Olyka - XXIX-19

  • Year: 1916
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Sources on Jewish communities in this section:


Олыка  Olyka [Rus, Ukr], Ołyka [Pol], Olik [Yid], Olika  

JewishGen Locality Page

Brockhaus-Efron Jewish Encyclopedia  Olyka  - in the era of the Polish-Lithuanian Commonwealth, a town in the Volyn Voivodeship,

Lutsk Povet. According to one piece of information, Jews who fled from Ukraine settled in O. around 1655, although it is possible that

there was a Jewish settlement here before. On June 10, 1655, when Ukrainian Jews who had fled here were burying the first dead of

their fellow countryman, they were attacked by a crowd of drunken people; those accompanying the funeral procession were beaten,

and the corpse of the deceased was thrown out of the coffin. A complaint against the thugs was submitted by an Olyka schoolboy for

entry into the Lutsk city books. In 1702, the Chancellor of the Grand Duchy of Lithuania, Prince Charles Stanislaw Radziwill, to whom

O. belonged, issued a general rule prohibiting O. Jews from keeping Christian servants. Kings John Sobieski and August II granted the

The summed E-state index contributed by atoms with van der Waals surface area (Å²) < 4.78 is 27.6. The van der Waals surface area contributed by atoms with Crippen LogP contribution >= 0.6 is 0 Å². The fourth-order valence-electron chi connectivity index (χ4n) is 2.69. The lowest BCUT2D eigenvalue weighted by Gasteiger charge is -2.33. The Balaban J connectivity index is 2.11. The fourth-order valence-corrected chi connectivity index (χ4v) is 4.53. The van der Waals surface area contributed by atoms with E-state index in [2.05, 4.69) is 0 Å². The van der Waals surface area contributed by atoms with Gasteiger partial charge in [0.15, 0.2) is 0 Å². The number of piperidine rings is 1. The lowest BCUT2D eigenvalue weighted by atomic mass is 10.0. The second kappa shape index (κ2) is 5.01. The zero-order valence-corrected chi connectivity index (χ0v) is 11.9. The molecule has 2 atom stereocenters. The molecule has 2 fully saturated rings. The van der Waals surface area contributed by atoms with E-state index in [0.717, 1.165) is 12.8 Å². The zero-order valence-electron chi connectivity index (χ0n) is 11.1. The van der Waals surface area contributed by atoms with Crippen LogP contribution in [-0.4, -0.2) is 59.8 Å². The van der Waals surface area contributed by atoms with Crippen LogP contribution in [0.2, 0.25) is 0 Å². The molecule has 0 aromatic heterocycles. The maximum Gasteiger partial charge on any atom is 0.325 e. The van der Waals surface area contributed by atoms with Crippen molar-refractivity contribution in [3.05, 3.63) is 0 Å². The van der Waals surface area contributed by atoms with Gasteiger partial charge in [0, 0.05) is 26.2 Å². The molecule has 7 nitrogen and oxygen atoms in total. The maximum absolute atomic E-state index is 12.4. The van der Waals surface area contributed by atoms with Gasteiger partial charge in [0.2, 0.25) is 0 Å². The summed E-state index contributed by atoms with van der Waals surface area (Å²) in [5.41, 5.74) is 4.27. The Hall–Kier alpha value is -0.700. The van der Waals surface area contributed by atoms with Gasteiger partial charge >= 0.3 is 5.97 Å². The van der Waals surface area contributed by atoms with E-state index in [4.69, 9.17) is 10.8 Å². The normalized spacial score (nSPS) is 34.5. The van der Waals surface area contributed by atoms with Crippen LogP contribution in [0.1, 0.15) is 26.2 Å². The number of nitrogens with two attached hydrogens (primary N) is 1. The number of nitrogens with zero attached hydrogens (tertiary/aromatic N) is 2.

O. kahal the right to gather, like other large Volyn kahals, every three years for a sejmik in O. in order to, together with rabbis and judges

elected from among them, deliberate on the common affairs of the Jews subordinate to the kahal in A. At other sejmiks of the Volyn

Synagogue, community delegates should not undertake anything and, in particular, distribute taxes without a rabbi and “senior judges

of the Olytskyi.” These rights were violated by Fishel Leibovich, the Jewish clerk general in the Crown; The syndic of the Olytsky Kahal,

Mikhel Moshkovich, protested against him in 1703 (see details in Regesta, II, No. 1377). In 1765, there were 646 poll tax payers in the

Kahal and its parishes.

Nowadays (1910) it is a town in the Volyn province of Dubensky districtAccording to the revision of 1847 “Olyk. Jewish community" consisted

of 2,381 souls. According to the 1897 census, there were 4,210 inhabitants in O., among whom 2,606 were Jews. — In 1855, due to the fire,

the Highest order was issued to issue loans to the victims from the treasury “during the presence of the most honorable elders of the

Olyka Jewish Society.”


Острожец  Ostrozhets [Rus, Ukr, Yid], Ostrożec [Pol], Astrozhets  

JewishGen Locality Page

Brockhaus-Efron Jewish Encyclopedia


Муравица  Muravytsi [Ukr], Murawica [Pol], Marvits [Yid], Muravitsa [Rus], Mervits, Marvitz, Merovits  

JewishGen Locality Page

Brockhaus-Efron Jewish Encyclopedia


Млинов  Mlyniv [Ukr], Mlinov [Rus, Yid], Młynów [Pol], Mlinuv

JewishGen Locality Page

Brockhaus-Efron Jewish Encyclopedia


Торговица  Torhovytsia [Ukr], Targowica [Pol], Torgovitsa [Rus], Trovits [Yid], Targowitz [Ger], Targowica Wołyńska, Targovica,

Targoviste, Targovitza, Targowitza, Torhovycja, Torhowycja, Tarovitz, Truvitz  

JewishGen Locality Page

Brockhaus-Efron Jewish Encyclopedia